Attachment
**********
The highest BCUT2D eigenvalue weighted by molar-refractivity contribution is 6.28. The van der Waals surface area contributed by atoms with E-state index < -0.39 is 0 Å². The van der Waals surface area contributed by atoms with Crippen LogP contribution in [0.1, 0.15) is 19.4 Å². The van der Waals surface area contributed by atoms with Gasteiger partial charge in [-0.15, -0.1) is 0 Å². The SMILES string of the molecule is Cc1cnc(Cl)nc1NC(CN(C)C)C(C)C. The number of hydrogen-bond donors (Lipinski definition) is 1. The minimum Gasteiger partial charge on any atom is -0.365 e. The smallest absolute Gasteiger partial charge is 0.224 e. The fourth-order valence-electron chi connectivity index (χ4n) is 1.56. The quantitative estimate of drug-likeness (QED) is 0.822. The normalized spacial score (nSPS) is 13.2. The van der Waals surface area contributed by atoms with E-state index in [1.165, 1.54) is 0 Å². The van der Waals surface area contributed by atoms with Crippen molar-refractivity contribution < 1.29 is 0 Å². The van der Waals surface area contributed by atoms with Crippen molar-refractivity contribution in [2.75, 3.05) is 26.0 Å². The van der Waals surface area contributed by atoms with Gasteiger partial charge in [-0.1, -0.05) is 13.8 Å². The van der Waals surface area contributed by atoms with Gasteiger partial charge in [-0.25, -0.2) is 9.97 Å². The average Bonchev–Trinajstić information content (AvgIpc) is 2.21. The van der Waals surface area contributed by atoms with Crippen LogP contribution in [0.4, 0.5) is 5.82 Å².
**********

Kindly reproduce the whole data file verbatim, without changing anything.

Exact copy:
The highest BCUT2D eigenvalue weighted by molar-refractivity contribution is 6.28. The van der Waals surface area contributed by atoms with E-state index < -0.39 is 0 Å². The van der Waals surface area contributed by atoms with Crippen LogP contribution in [0.1, 0.15) is 19.4 Å². The van der Waals surface area contributed by atoms with Gasteiger partial charge in [-0.15, -0.1) is 0 Å². The SMILES string of the molecule is Cc1cnc(Cl)nc1NC(CN(C)C)C(C)C. The number of hydrogen-bond donors (Lipinski definition) is 1. The minimum Gasteiger partial charge on any atom is -0.365 e. The smallest absolute Gasteiger partial charge is 0.224 e. The fourth-order valence-electron chi connectivity index (χ4n) is 1.56. The quantitative estimate of drug-likeness (QED) is 0.822. The normalized spacial score (nSPS) is 13.2. The van der Waals surface area contributed by atoms with E-state index in [1.165, 1.54) is 0 Å². The van der Waals surface area contributed by atoms with Crippen molar-refractivity contribution < 1.29 is 0 Å². The van der Waals surface area contributed by atoms with Crippen molar-refractivity contribution in [2.75, 3.05) is 26.0 Å². The van der Waals surface area contributed by atoms with Gasteiger partial charge in [-0.1, -0.05) is 13.8 Å². The van der Waals surface area contributed by atoms with Gasteiger partial charge in [-0.25, -0.2) is 9.97 Å². The average Bonchev–Trinajstić information content (AvgIpc) is 2.21. The van der Waals surface area contributed by atoms with Crippen LogP contribution in [0.4, 0.5) is 5.82 Å².